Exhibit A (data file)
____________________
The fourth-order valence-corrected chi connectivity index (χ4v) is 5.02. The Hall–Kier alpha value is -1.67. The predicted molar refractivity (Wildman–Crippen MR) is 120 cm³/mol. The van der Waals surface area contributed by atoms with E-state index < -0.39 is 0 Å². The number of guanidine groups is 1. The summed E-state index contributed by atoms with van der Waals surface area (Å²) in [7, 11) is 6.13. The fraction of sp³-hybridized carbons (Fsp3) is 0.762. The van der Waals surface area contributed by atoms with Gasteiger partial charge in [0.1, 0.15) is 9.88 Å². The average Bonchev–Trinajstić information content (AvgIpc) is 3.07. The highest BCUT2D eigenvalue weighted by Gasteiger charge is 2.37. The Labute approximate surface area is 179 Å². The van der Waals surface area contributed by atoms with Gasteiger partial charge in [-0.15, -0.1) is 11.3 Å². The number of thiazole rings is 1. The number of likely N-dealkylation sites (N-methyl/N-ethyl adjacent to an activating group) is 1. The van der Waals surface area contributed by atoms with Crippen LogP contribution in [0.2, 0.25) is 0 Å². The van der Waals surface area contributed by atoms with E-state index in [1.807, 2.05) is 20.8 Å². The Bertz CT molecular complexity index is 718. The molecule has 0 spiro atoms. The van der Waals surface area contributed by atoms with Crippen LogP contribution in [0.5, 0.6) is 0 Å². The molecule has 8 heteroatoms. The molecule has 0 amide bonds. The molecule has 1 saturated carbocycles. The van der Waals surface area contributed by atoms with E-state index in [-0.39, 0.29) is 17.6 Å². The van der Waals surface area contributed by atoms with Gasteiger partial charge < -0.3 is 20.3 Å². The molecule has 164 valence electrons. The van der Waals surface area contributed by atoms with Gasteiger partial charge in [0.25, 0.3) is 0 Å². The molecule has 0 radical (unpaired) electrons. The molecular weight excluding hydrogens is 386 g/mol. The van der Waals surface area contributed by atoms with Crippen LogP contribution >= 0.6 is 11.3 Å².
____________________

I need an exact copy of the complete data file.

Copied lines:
The fourth-order valence-corrected chi connectivity index (χ4v) is 5.02. The Hall–Kier alpha value is -1.67. The predicted molar refractivity (Wildman–Crippen MR) is 120 cm³/mol. The van der Waals surface area contributed by atoms with E-state index < -0.39 is 0 Å². The number of guanidine groups is 1. The summed E-state index contributed by atoms with van der Waals surface area (Å²) in [7, 11) is 6.13. The fraction of sp³-hybridized carbons (Fsp3) is 0.762. The van der Waals surface area contributed by atoms with Gasteiger partial charge in [0.1, 0.15) is 9.88 Å². The average Bonchev–Trinajstić information content (AvgIpc) is 3.07. The highest BCUT2D eigenvalue weighted by Gasteiger charge is 2.37. The Labute approximate surface area is 179 Å². The van der Waals surface area contributed by atoms with Gasteiger partial charge in [-0.15, -0.1) is 11.3 Å². The number of thiazole rings is 1. The number of likely N-dealkylation sites (N-methyl/N-ethyl adjacent to an activating group) is 1. The van der Waals surface area contributed by atoms with Crippen LogP contribution in [0.2, 0.25) is 0 Å². The van der Waals surface area contributed by atoms with E-state index in [1.807, 2.05) is 20.8 Å². The Bertz CT molecular complexity index is 718. The molecule has 0 spiro atoms. The van der Waals surface area contributed by atoms with Crippen LogP contribution in [0.5, 0.6) is 0 Å². The molecule has 8 heteroatoms. The molecule has 0 amide bonds. The molecule has 1 saturated carbocycles. The van der Waals surface area contributed by atoms with E-state index in [-0.39, 0.29) is 17.6 Å². The van der Waals surface area contributed by atoms with Gasteiger partial charge < -0.3 is 20.3 Å². The molecule has 164 valence electrons. The van der Waals surface area contributed by atoms with Gasteiger partial charge in [0.25, 0.3) is 0 Å². The molecule has 0 radical (unpaired) electrons. The molecular weight excluding hydrogens is 386 g/mol. The van der Waals surface area contributed by atoms with Crippen LogP contribution >= 0.6 is 11.3 Å².